The low levels tend to dry somewhat toward decay, which reduces the vertical RH gradient and is likely a factor in the reduced CAPE for the decay soundings (Fig. 12). However, this difference is not statistically significant, which implies that a relatively drier low- level environment ahead of a mature DCS often does not signal its decay.

The beginning and mature soundings both display a vertical decrease in the median equivalent potential temperature (θe) of >20 K (Fig. 13b). Overall, the vertical decreases in θe appear to be even larger for DCSs than for those reported for strong downdrafts within more isolated convective cells by Atkins and Wakimoto (1991) (the next section shows that the more weakly forced events are largely responsible for this large convective instability). The tendency for DCSs to develop north of a low-level thermal boundary (JH87) is indicated by the low-level inversion in the median θe profile for the beginning soundings (Fig. 13b). The fact that this inversion is not evident for the mature soundings (Fig. 13b) indicates that the systems tend to move toward the warm sector as they mature (JH87). The low- level θe decreases slightly toward decay (Fig. 13b), but this difference is not statistically significant. This suggests that low-level θe, along with the low-level RH, is not necessarily a useful indicator of DCS decay, which appears to be the case for MCSs in general (Gale et al. 2002).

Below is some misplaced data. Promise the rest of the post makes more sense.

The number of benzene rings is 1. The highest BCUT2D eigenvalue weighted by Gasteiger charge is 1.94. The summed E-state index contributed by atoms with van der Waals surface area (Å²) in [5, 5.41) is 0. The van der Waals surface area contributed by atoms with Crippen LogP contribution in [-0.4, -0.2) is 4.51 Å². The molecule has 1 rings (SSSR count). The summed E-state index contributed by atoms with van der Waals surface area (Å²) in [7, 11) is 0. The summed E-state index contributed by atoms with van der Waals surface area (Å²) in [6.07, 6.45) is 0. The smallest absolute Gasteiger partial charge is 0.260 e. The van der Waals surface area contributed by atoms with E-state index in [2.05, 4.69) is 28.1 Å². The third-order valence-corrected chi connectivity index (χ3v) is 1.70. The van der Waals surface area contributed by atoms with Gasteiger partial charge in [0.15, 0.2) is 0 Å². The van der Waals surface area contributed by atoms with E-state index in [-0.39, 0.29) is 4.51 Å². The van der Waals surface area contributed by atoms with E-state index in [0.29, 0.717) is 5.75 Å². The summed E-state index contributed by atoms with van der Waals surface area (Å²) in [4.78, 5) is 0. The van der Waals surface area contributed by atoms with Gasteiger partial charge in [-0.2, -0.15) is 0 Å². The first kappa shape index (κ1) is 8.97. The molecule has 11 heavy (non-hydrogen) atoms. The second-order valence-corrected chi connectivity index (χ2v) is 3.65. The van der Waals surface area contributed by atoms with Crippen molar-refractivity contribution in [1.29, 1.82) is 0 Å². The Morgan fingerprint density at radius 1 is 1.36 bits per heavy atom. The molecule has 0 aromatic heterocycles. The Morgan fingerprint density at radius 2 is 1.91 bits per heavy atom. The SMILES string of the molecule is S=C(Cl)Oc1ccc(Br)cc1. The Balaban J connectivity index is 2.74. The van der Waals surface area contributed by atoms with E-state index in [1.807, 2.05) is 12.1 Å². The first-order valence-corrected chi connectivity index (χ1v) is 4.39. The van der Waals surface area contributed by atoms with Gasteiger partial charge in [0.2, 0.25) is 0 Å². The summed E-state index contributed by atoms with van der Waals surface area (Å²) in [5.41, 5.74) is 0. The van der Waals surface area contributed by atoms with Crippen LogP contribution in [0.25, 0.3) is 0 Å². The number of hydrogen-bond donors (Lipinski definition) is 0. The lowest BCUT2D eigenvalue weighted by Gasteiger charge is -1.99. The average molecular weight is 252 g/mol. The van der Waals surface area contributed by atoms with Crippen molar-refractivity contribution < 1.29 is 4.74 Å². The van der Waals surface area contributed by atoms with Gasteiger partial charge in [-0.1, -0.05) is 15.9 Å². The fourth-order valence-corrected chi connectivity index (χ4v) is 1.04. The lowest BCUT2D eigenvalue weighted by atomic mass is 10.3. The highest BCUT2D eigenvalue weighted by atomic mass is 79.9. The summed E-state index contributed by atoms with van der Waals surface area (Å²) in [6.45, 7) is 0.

The mean hodographs display a unidirectional shear profile (“straight line”) and significantly weaker deeper- layer shear for the decay soundings (Fig. 14). In many events, this decrease in deep shear is the result of the propagation away from the mid- to upper-level jet. The mean 0–5-km shear drops from over 20 m s−1 for the beginning and mature soundings to 16.6 m s−1 for the decay soundings (Table 1). Likewise, the mean 5–10- km shear drops from 14.3 m s−1 for the beginning soundings to 11.6 m s−1 for the decay soundings (Table 1). The mean low-level shear (0–1 and 0–2.5 km) shows no significant differences in the DCS life cycles (Table 1). Gale et al. (2002) found similar results for general warm-season MCSs. This adds observational support to the conclusions of Coniglio and Stensrud (2001) that DCSs can be maintained by system-scale circulations that are favored by deep-tropospheric shear and convergence along the gust front (Moncrieff 1992; Shapiro 1992; Moncrieff and Liu 1999).